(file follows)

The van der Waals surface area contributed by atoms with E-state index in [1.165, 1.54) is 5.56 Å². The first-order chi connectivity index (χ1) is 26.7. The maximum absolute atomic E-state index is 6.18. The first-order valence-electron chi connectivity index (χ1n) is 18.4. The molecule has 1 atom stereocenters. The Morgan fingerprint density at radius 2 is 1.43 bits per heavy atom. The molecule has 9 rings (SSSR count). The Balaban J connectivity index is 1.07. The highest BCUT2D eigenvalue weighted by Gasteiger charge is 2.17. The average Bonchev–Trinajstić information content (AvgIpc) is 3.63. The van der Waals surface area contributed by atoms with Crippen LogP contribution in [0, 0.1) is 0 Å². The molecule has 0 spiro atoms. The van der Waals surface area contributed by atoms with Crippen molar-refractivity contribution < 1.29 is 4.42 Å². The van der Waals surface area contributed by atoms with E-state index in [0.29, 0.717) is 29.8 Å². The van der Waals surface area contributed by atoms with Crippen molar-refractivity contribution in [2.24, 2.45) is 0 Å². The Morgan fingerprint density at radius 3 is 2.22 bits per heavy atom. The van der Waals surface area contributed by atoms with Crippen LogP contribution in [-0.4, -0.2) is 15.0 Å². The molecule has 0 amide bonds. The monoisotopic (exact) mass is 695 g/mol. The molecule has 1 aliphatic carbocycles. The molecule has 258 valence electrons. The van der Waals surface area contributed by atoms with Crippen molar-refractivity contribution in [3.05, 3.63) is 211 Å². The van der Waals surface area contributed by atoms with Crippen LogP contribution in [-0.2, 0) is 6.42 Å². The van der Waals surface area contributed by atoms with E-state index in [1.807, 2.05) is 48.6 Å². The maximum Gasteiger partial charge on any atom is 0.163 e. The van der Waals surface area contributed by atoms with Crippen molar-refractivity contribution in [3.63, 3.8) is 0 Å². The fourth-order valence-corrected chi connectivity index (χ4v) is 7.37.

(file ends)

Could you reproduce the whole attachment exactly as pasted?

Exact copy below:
The van der Waals surface area contributed by atoms with E-state index in [1.165, 1.54) is 5.56 Å². The first-order chi connectivity index (χ1) is 26.7. The maximum absolute atomic E-state index is 6.18. The first-order valence-electron chi connectivity index (χ1n) is 18.4. The molecule has 1 atom stereocenters. The Morgan fingerprint density at radius 2 is 1.43 bits per heavy atom. The molecule has 9 rings (SSSR count). The Balaban J connectivity index is 1.07. The highest BCUT2D eigenvalue weighted by Gasteiger charge is 2.17. The average Bonchev–Trinajstić information content (AvgIpc) is 3.63. The van der Waals surface area contributed by atoms with Crippen LogP contribution in [0, 0.1) is 0 Å². The molecule has 0 spiro atoms. The van der Waals surface area contributed by atoms with Crippen molar-refractivity contribution < 1.29 is 4.42 Å². The van der Waals surface area contributed by atoms with E-state index in [0.29, 0.717) is 29.8 Å². The van der Waals surface area contributed by atoms with Crippen molar-refractivity contribution in [2.24, 2.45) is 0 Å². The Morgan fingerprint density at radius 3 is 2.22 bits per heavy atom. The van der Waals surface area contributed by atoms with Crippen LogP contribution in [-0.4, -0.2) is 15.0 Å². The molecule has 0 amide bonds. The monoisotopic (exact) mass is 695 g/mol. The molecule has 1 aliphatic carbocycles. The molecule has 258 valence electrons. The van der Waals surface area contributed by atoms with Crippen molar-refractivity contribution in [3.05, 3.63) is 211 Å². The van der Waals surface area contributed by atoms with Crippen LogP contribution in [-0.2, 0) is 6.42 Å². The van der Waals surface area contributed by atoms with E-state index in [1.807, 2.05) is 48.6 Å². The maximum Gasteiger partial charge on any atom is 0.163 e. The van der Waals surface area contributed by atoms with Crippen molar-refractivity contribution in [3.63, 3.8) is 0 Å². The fourth-order valence-corrected chi connectivity index (χ4v) is 7.37.